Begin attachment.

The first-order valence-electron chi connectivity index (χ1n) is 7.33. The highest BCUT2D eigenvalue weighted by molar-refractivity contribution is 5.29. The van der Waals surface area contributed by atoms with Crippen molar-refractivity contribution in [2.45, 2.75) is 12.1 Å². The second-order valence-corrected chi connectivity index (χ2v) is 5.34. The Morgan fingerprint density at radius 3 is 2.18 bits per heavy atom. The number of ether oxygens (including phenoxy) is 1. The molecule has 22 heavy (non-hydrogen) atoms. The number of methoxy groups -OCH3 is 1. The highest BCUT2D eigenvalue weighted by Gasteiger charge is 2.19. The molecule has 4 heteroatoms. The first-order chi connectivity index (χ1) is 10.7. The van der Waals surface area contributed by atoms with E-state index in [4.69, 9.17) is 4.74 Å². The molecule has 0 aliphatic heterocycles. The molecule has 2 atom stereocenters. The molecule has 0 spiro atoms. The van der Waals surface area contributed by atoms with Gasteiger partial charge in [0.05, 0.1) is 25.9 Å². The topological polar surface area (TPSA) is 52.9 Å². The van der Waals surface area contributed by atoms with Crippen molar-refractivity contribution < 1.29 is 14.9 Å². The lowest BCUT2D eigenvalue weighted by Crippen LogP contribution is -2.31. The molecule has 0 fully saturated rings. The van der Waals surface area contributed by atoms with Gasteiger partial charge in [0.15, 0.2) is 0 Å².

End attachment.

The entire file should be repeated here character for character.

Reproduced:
The first-order valence-electron chi connectivity index (χ1n) is 7.33. The highest BCUT2D eigenvalue weighted by molar-refractivity contribution is 5.29. The van der Waals surface area contributed by atoms with Crippen molar-refractivity contribution in [2.45, 2.75) is 12.1 Å². The second-order valence-corrected chi connectivity index (χ2v) is 5.34. The Morgan fingerprint density at radius 3 is 2.18 bits per heavy atom. The number of ether oxygens (including phenoxy) is 1. The molecule has 22 heavy (non-hydrogen) atoms. The number of methoxy groups -OCH3 is 1. The highest BCUT2D eigenvalue weighted by Gasteiger charge is 2.19. The molecule has 4 heteroatoms. The first-order chi connectivity index (χ1) is 10.7. The van der Waals surface area contributed by atoms with E-state index in [4.69, 9.17) is 4.74 Å². The molecule has 0 aliphatic heterocycles. The molecule has 2 atom stereocenters. The molecule has 0 spiro atoms. The van der Waals surface area contributed by atoms with Gasteiger partial charge in [0.05, 0.1) is 25.9 Å². The topological polar surface area (TPSA) is 52.9 Å². The van der Waals surface area contributed by atoms with Crippen molar-refractivity contribution < 1.29 is 14.9 Å². The lowest BCUT2D eigenvalue weighted by Crippen LogP contribution is -2.31. The molecule has 0 fully saturated rings. The van der Waals surface area contributed by atoms with Gasteiger partial charge in [0.15, 0.2) is 0 Å².